A Queens police precinct’s parking coverage turns its “Cop of the Month” honorees into scofflaws.
A painted blue rectangle on the sidewalk close to the nook of 91st Ave. and 168th St. in Jamaica is a prize for the best of the 103rd Precinct’s most interesting.
The prime parking spot, instantly throughout from the station home, is marked by a professionally-printed plaque hooked up to a chain-link fence.
However the NYPD’s personal Patrol Information — a handbook of guidelines and laws for officer conduct — explicitly forbids sidewalk parking of non-public automobiles.
“Members of the service are reminded that there isn’t a legitimate verifiable protection for parking their car (with or and not using a Restricted Parking Allow [police placard]) … [on a] sidewalk,” the handbook reads.
The Patrol Information additionally reminds officers they don’t seem to be allowed to double park their automobiles, park in bus or bike lanes, or in “no standing” zones.
The NYPD laws echo metropolis regulation, which prohibits parking on sidewalks, double-parking, and parking in “no standing” zones, no matter whether or not or not a automobile has an official company placard.
As at many different police precincts within the metropolis, the foundations don’t appear to use on the stationhouse in downtown Jamaica.
Subsequent to the 103rd′s Cop of the Month’s spot — with out blue paint however nonetheless on the sidewalk — is a parking house assigned to the commanding officer of the precinct. On the opposite facet, there’s a sidewalk parking spot for the pinnacle of the 103rd′s detective squad.
Beside these, 4 official-looking plaques mark spots on the sidewalk for the precinct’s lieutenants.
All of the plaques are hooked up to a chain-link fence surrounding a industrial car parking zone, which was largely vacant when the Every day Information visited the precinct final week.
“The cops may all have parking for his or her automobiles if solely they have been prepared to half with some US forex,” longtime space resident Tom Hillgardner advised The Information, referencing the industrial lot, run by Jamaica First Parking.
“Nevertheless it doesn’t seem that they wish to do this.”
As a substitute, the stretch of 91st Ave. adjoining to the precinct home is signed for police parking on the curbside. The sidewalks on each side of the avenue — a brief one-way avenue — have been impassable as a result of automobiles parked nose-out on the sidewalk.
On 168th St. simply north of the precinct home, indicators with an analogous design to the “Cop of the Month” plaque hung from the chain hyperlink fence, declaring the east facet of the road for “licensed car parking.”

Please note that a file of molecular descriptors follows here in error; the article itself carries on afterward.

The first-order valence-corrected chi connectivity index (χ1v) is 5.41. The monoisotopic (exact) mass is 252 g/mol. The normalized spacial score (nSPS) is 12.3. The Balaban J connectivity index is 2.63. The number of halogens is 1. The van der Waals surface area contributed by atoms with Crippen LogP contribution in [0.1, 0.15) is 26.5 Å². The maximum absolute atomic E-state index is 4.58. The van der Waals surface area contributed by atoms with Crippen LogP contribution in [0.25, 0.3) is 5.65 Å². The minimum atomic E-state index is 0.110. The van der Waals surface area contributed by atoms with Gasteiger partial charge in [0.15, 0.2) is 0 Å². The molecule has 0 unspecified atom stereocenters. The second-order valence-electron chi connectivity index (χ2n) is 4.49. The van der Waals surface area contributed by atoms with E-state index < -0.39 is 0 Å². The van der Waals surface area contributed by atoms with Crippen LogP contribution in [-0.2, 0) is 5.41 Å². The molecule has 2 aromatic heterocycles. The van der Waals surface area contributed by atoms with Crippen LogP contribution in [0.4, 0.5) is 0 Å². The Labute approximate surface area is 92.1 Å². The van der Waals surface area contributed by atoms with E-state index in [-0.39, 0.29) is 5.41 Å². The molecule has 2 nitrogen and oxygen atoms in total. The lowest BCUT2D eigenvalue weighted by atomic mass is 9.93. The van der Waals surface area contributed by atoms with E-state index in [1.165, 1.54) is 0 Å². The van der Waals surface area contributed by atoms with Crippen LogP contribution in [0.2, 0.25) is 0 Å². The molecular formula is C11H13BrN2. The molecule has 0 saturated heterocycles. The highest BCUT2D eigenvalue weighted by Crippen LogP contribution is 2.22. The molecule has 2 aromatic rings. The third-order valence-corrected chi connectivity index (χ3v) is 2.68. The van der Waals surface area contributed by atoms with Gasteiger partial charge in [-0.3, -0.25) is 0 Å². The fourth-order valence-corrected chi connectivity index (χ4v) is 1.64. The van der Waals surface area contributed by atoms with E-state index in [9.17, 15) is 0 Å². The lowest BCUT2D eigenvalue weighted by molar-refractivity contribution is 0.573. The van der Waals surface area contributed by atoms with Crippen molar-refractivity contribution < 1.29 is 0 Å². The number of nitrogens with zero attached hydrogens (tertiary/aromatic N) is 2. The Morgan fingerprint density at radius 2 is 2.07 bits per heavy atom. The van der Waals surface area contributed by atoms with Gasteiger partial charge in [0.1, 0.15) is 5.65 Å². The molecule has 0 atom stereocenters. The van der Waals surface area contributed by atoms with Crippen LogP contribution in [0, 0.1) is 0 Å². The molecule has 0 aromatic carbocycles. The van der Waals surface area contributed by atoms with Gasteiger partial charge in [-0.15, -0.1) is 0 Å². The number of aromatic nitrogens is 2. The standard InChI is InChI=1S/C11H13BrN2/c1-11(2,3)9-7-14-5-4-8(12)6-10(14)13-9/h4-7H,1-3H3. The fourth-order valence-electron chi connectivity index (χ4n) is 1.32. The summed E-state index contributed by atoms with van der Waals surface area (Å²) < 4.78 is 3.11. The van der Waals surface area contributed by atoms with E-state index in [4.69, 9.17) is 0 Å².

That very same stretch of avenue is a “no parking” zone, in response to official Division of Transportation signage — although metropolis parking regulation permits some placard parking in these zones, as long as these automobiles should not on the sidewalk.
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A Division of Transportation spokesperson declined to touch upon the parking state of affairs on the 103rd Precinct home. An NYPD spokesperson didn’t reply to a number of requests for touch upon parking on the precinct.
Requested in April about sidewalk parking across the twenty eighth Precinct in Harlem — the place one man’s 232 parking complaints to town in March went unanswered — an NYPD spokesperson advised The Information the division was taking the state of affairs severely.
“We take heed to our communities and we all know that parking round our precincts is a persistent concern,” the spokesperson mentioned in a press release earlier this month. “It’s troublesome as a result of variety of individuals who work in a precinct and the quantity of parking out there.”
Metropolis Council members lately have taken up police parking and normal enforcement of parking laws. At an April assembly of the Council’s Transportation and Infrastructure committee, NYPD Chief of Patrol John Chell advised metropolis lawmakers that curbing police parking abuse was considered one of his priorities.
“It’s in all probability considered one of my largest pet peeves, parking on sidewalks,” Chell mentioned.
“The NYPD has the duty to each implement and observe parking laws,” the committee’s chairwoman, Council Member Selvena Brooks-Powers, advised The Information this week.
She famous that on the April assembly, “NYPD leaders promised to enhance the Division’s strategy to this problem — internally and externally. I look ahead to holding the NYPD accountable to this dedication and dealing with the administration to curb parking violations citywide.”